Very quickly, I want to note the unspinnably bad news about the increase in homicides in Lakeland in 2010. Any rate over 10 per 100,000, I think you can safely call bad. Lakeland, with its 13 total in 2010, set a record eclipsing the worst days of the crack age in 1984. And our rate approached 15 per 100,000. That’s bad, in and of itself, outside of any trends.
Now, I will say this story isn’t as alarmist as many I’ve read, and I give Jeremy Maready a lot of credit for that. The context with county killings remaining flat helps, as does some of the national context. It does not go in for the full “Oh my God, we’re all gonna die” vibe that one often sees.
However, I want urge people to read it even more analytically. For instance, it’s hugely important to understand the mathematical context of this year’s 160 percent increase. Any quick look at the data, even within the story, shows that the huge percentage increase from 2009 to 2010 reflects the combination of an unusually calm year in 2009 and the worst year ever in 2010. That means, for example, we can stay at this level in 2011, create a much smaller percentage increase or even a decrease, and still have a terrible year for murder while applauding the trend.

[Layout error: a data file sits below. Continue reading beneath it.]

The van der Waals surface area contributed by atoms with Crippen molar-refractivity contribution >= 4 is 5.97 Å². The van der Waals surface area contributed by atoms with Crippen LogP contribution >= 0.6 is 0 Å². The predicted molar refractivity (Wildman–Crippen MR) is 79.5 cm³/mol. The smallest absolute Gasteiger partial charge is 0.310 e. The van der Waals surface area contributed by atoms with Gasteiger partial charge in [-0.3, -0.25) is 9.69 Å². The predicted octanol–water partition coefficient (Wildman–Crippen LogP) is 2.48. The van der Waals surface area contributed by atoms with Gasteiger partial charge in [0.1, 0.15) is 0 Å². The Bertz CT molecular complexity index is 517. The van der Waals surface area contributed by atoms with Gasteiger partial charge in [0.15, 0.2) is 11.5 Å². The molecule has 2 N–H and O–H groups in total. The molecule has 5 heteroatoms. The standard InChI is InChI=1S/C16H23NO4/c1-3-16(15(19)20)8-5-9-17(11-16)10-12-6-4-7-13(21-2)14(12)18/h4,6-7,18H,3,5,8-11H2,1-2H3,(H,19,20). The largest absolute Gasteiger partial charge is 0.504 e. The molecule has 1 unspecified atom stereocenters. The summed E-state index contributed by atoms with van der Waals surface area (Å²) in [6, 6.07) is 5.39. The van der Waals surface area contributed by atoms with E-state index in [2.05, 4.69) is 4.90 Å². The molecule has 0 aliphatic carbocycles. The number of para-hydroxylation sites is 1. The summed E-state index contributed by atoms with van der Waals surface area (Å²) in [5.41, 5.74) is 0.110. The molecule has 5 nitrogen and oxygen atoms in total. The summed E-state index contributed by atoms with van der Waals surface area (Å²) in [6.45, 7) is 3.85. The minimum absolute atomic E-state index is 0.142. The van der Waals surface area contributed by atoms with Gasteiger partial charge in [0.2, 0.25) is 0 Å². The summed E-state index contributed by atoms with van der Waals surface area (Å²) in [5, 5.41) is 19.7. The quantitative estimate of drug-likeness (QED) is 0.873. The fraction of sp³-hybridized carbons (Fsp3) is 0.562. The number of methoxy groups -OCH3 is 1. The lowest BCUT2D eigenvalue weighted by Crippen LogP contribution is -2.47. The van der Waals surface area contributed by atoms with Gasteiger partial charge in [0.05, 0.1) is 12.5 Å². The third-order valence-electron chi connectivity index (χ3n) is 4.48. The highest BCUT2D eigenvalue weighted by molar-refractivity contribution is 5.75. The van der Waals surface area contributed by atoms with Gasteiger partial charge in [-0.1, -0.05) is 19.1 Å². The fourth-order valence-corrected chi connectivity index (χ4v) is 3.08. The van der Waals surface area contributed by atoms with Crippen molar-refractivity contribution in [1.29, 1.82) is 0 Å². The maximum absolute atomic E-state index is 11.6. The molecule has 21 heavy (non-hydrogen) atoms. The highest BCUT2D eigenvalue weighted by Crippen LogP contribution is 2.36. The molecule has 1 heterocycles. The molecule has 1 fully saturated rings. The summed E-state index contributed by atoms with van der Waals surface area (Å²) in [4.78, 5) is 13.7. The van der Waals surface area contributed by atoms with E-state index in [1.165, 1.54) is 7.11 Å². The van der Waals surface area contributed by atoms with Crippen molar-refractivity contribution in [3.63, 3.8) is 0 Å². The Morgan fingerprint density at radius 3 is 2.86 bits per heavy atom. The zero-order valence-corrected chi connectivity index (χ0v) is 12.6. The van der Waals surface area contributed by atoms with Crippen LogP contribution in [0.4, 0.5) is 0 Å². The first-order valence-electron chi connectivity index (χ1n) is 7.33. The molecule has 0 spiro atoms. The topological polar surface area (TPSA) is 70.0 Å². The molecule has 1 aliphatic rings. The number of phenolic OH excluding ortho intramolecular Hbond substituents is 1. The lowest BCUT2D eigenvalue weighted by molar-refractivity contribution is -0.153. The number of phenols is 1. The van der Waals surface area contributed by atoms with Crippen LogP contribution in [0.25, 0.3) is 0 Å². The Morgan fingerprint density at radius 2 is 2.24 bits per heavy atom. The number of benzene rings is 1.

Crime is most important to people who are not victims of it as a reflection of the state of their community.
What do these numbers say about the state of Lakeland? We know they say we had a really bad year for murder in 2010, one that is out of whack with previous years.
But do they also say that our police department has been largely dysfunctional for quite a while, at least administratively? Did most of the victims and killers know each other? Or did random violence increase? We should all consider these types of questions in reading crime stories.
Oddly enough, I can think of no other subject where classic education matters more than in consideration of crime. It requires mathematical fluency, empiricism, critical thinking, understanding of economics, and social patterns. You need to know something about history and the state of other communities to properly understand your own.
Crime stats provide undeveloped snapshots of ourselves. Only education can fully develop them into crisp images.